Thomas Edelmann, Founder and CEO of RoadSafetyUAE, said: “The problem of stunts and speeding is not unique to the UAE. According to UN studies, the young driver segment is highly overrepresented in the statistics of accidents and deaths in traffic accidents. They pose a greater risk to themselves, their passengers and other road users. Death rates for drivers ages 18 to 24 are typically more than double those of older drivers.”
Thomas Edelmann. Photo: Exterior
“The main causes of accidents in this age group are speeding, using the phone while driving and not maintaining a safe distance between vehicles. Young drivers score worse on many dimensions of reckless driving compared to older drivers, as our studies attest. It seems that only with experience and age do UAE drivers adapt their behavior and drive safer,” he stressed.
What should be done?
Edelamann recommended that stakeholders interacting with young drivers should be aware of their vulnerability. He explained: “In this context we are referring to driving institutes, to parents and families, to schools and universities, to your friends and colleagues.
“In driving schools, for example, and beyond teaching the technical aspects of good driving, we need to add ‘life skills’ curricular content to teach new drivers about proper road culture and address the root causes. of dangerous driving related to young drivers,” he added. .
Edelmann continued: “As in other countries, there may be ‘phased driving licences’ for cars and motorcycles, i.e. initially only cars and motorcycles of lower power are allowed and, as there are no fines and driving safely, within After a couple of years, better results will be obtained. The vehicles can be used by novice drivers/passengers.”
“Schools and universities must target young drivers and raise their awareness of appropriate behavior on the roads. Parents and families should help a lot, especially at the beginning of young drivers’ driving careers, as they have the credibility and closeness to share their first-hand experiences. Friends and companions of young drivers must take responsibility and should not encourage dangerous or risky driving, but rather demonstrate that they are true and caring friends and encourage safe driving,” he emphasized.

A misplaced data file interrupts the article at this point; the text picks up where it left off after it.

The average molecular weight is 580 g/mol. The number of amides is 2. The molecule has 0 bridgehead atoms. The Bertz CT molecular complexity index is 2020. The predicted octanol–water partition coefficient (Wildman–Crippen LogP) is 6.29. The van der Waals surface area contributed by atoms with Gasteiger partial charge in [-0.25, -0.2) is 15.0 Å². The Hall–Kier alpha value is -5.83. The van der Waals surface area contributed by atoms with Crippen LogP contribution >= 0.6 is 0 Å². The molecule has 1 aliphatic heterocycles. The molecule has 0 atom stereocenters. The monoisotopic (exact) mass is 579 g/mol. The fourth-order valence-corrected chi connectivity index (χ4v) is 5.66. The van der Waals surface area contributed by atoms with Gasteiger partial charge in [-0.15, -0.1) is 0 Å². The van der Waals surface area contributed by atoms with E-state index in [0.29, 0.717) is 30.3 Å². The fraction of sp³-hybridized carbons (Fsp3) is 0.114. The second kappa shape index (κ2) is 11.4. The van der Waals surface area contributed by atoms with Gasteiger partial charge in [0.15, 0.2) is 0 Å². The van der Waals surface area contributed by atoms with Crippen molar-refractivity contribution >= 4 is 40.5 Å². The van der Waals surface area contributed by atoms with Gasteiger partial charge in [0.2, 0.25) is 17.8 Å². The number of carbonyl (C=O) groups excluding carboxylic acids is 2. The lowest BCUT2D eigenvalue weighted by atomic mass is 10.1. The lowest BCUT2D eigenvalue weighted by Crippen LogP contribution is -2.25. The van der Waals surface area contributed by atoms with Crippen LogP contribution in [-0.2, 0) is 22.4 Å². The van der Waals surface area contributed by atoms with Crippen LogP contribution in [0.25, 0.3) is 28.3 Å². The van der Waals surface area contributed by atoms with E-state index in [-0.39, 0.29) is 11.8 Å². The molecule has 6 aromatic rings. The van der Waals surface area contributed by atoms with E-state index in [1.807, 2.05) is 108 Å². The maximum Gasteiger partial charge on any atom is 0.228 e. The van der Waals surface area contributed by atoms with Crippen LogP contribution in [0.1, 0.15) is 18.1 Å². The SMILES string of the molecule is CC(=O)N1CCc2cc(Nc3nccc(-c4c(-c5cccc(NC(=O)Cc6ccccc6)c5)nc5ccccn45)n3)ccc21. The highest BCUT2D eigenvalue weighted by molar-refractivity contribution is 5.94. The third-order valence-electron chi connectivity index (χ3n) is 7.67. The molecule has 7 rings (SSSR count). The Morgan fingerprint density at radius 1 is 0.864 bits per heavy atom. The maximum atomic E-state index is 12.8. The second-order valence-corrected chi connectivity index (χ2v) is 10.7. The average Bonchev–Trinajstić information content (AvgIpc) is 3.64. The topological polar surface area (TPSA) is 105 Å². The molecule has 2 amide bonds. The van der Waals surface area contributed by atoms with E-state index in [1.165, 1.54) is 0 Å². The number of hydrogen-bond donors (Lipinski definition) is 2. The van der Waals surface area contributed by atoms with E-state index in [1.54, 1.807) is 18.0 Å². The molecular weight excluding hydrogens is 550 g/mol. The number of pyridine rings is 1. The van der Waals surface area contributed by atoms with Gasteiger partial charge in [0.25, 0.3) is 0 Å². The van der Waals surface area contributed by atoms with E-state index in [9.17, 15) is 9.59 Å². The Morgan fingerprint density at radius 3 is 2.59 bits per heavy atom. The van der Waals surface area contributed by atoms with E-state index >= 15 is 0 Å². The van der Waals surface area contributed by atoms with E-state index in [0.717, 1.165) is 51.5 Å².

‘Tough fines’ to help save lives
Meanwhile, Dubai Police earlier this year imposed stricter fines on offending drivers. Reckless driving and running a red light are now among the serious traffic offenses that will require motorists to shell out Dh50,000 to release their seized vehicles. A more severe fine of Dh100,000 will have to be paid for confiscated vehicles that have participated in illegal races.
Major General Abdullah Ali Al Ghaithi, Deputy Commander-in-Chief of Dubai Police Operations, previously said: “Several amendments were made to the traffic law in Dubai with the aim of promoting road safety and protecting lives and property. Legal amendments support the push toward preserving lives. The amendments target reckless drivers.”